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Planned Airbnb Is Distinctive . . . But How Is it an 'Authentic Detroit Experience?'


October 26, 2015, 9:40 PM MLive

A young real estate investor's colorful new project on Detroit's near east side is bold, creative and inspiring. It's a colorfully reclaimed home, now envisioned as a distinctive Airbnb for adventurous visitors.

The snazzy makeover by Darin McLeskey, with recent help from a Brooklyn muralist, could be called edgy, artistic, intrepid or wacky. MLive picks another description: "One-of-a-kind Airbnb to offer travelers authentic Detroit experience," it says atop an article and gallery.

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"Spending hundreds of hours on or at this property gave me a crash course in Detroit property," posts Darin McLeskey, who bought it for $3,250 in 2011.

Local reporter Gus Burns speaks with McLeskey, traces the site's history and gives vivid details:

A vibrant medley of color — pink, blue and green — with intricate images created by a commissioned artist, Beau Stanton, wrap the exterior. . . . Instead of a white picket fence, there is a blue one made from repurposed shipping pallets.

Burns also adds a city inspection update that surprised the owner.

However, MLive doesn't directly explain why the potential lodging offers an "authentic Detroit experience."

Perhaps it's the location, described in the first paragraph:

It's hard to miss 2126 Pierce in Detroit. It's the one of the only houses in a several-block area that has otherwise been converted from blighted, abandoned, littered, overgrown lots to urban prairie. 

Those gritty details are accurate and make the site, just east of Saint Aubin Street and three blocks south of Mack Avenue, more authentically Detroit than the swanky Aloft Detroit hotel at 1 Park Ave. downtown.

Background facts about the squat, 900-square-foot cinder bock home certainly have a familiar Detroit authenticity, as Burns relays from history posted by the 25-year-old owner:

It was eventually sold to a string of Detroit land speculators, including at least one owner from China, before McLeskey acquired it.

He found it filled with trash, used condoms, needles and soggy drywall.

At the website of his five-year-old business, Detroit Denovo, McLeskey describes the property with pure Detroit starkness::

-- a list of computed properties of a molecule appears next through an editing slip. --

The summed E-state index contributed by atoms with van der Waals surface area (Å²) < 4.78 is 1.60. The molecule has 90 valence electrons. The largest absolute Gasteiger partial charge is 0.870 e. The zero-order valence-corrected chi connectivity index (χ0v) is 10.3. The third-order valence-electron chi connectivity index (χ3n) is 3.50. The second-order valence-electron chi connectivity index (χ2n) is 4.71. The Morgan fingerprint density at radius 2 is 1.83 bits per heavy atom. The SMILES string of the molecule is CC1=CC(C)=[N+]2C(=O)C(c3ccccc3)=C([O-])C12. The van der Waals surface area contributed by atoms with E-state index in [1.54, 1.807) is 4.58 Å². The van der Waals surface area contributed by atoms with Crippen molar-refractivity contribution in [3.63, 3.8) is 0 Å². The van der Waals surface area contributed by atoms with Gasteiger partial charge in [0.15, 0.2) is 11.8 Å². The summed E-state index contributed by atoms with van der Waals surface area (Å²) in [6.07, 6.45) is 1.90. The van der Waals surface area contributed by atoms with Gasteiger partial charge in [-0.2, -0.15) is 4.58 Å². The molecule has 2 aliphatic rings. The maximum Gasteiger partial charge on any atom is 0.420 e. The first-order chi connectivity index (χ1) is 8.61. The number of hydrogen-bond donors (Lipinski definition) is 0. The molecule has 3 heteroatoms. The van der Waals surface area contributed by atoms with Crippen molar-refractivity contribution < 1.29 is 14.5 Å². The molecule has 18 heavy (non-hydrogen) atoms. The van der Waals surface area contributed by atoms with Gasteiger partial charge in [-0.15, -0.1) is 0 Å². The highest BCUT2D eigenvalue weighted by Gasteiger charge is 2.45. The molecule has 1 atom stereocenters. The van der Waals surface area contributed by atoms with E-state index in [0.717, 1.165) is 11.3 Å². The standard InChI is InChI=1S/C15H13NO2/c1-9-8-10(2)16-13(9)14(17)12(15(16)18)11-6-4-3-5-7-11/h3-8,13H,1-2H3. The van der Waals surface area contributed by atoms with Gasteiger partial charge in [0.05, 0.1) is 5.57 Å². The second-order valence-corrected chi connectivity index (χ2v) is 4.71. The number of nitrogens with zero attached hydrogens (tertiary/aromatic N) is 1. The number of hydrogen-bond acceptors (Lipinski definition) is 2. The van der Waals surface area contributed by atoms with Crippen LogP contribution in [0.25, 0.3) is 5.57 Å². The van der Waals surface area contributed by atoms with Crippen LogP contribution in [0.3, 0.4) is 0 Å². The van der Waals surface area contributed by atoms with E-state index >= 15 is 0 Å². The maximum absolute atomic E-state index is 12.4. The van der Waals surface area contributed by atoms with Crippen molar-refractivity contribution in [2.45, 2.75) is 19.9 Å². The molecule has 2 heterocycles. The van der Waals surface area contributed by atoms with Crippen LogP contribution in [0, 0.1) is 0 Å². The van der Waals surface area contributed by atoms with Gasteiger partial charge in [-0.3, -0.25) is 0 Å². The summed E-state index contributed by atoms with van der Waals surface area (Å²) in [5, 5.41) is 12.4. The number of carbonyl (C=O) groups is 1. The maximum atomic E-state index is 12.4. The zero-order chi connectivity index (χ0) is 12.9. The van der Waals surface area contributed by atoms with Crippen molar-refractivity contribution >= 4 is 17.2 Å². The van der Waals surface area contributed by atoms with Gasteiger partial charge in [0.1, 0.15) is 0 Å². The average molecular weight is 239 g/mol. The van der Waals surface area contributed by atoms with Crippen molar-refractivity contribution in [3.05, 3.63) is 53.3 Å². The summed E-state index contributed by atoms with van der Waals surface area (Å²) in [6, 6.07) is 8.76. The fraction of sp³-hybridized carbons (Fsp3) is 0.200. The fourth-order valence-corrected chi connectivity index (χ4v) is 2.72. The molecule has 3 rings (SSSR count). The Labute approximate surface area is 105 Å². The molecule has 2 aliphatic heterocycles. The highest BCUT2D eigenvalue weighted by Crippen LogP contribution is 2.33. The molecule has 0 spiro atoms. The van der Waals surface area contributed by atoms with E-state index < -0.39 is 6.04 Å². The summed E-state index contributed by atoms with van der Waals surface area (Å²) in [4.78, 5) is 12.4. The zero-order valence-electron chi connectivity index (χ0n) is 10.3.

The downstairs is dark and dingy, but gives a bulletproof sense of safety.

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The reclaimed cinder block home (bottom left) is near the Dequindre Cut and five blocks northeast of Eastern Market. (GoogleEarth photo)

His tentative Airbnb rate, on the other hand, turns out not to be authentically Detroit -- as Burns notes:

It'll depend on demand, said McLeskey, but he hopes to rent the house for an average of $150 per night.

There are currently more than 150 Airbnb rentals listed in Detroit -- some single rooms, others houses or lofts -- that rent for an average of $94 per night.

In a sense, then, that headline word authentic seems like a stand-in for "old Detroit" or a pitch tor visitors who want realism that isn't Midtown, Corktown or downtown.

Nothing wrong with that — though in the fourth quarter of 2015, it seems fair to wonder what's now an "authentic Detroit experience" for newcomers.

About the distressed properties investor

Darin McLeskey, who has 2012 and 2013 engineering degrees from the University of Michigan, grew up in Pinckney and now lives in the North End community along Woodward.


Darin McKleskey: "I'm filling a niche . . . in an attempt to stabilize and revitalize the areas immediately adjacent to downtown and Midtown." (Facebook photo)

He describes himself as "the largest individual property owner in 48202" as a result of buying foreclosed homes. He also says he's an active member of the Urban Land Institute,  Transportation Riders United and the Greening of Detroit.

McLeskey is a co-founder and past vice-president of the Michigan Urban Farming Initiative, and was a Challenge Detroit fellow in 2013-14.   

In addition to his redevelopment work, McLeskey in fall 2013 began selling low-cost homes for The Loft Warehouse, a team of residential real estate agents with a Russell Street office. His LinkedIn bio describes the full-time job:

I'm filling a niche and taking on clients that aren't typically considered "profitable" or "worth-the-time" in an attempt to stabilize and revitalize the areas immediately adjacent to downtown and Midtown. Most homes I've sold have been between $5,000 and $15,000, are uniquely historic, have access to surrounding vacant land, and require more sweat equity and renovation than average. 

His side business, Detroit Denovo, adapts a Latin phrase (de novo) that means "from the beginning" or "beginning anew." The entrepreneur frames it this way:

This grassroots real estate investment company has been built from the ground up in some of the most distressed, yet potential-filled neighborhoods in the city.

Self-started and self-funded, I've acquired, renovated, and rented multiple properties while simultaneously providing a much sought after housing product and improving the neighborhood at-large. 

In an Instagram mini-bio, McLeskey says he's an "urban farmer, real estate developer/agent, general yuppie . . . trying to create the world I wish to live in, beginning with Detroit."

He appears to be doing well while genuinely trying to do good . . . though this Detroit transplant who "grew up in the sprawling rural suburbs," as he puts it, may want to check his tone at times and pick up Aaron Foley's upcoming guidebook.  


A view of 2126 Pierce, near Mack and St. Aubin, before its makeover and Brooklyn artist Beau Stanton's exterior mural. (Facebook photo by Darin McLeskey)

 

Read more:  MLive


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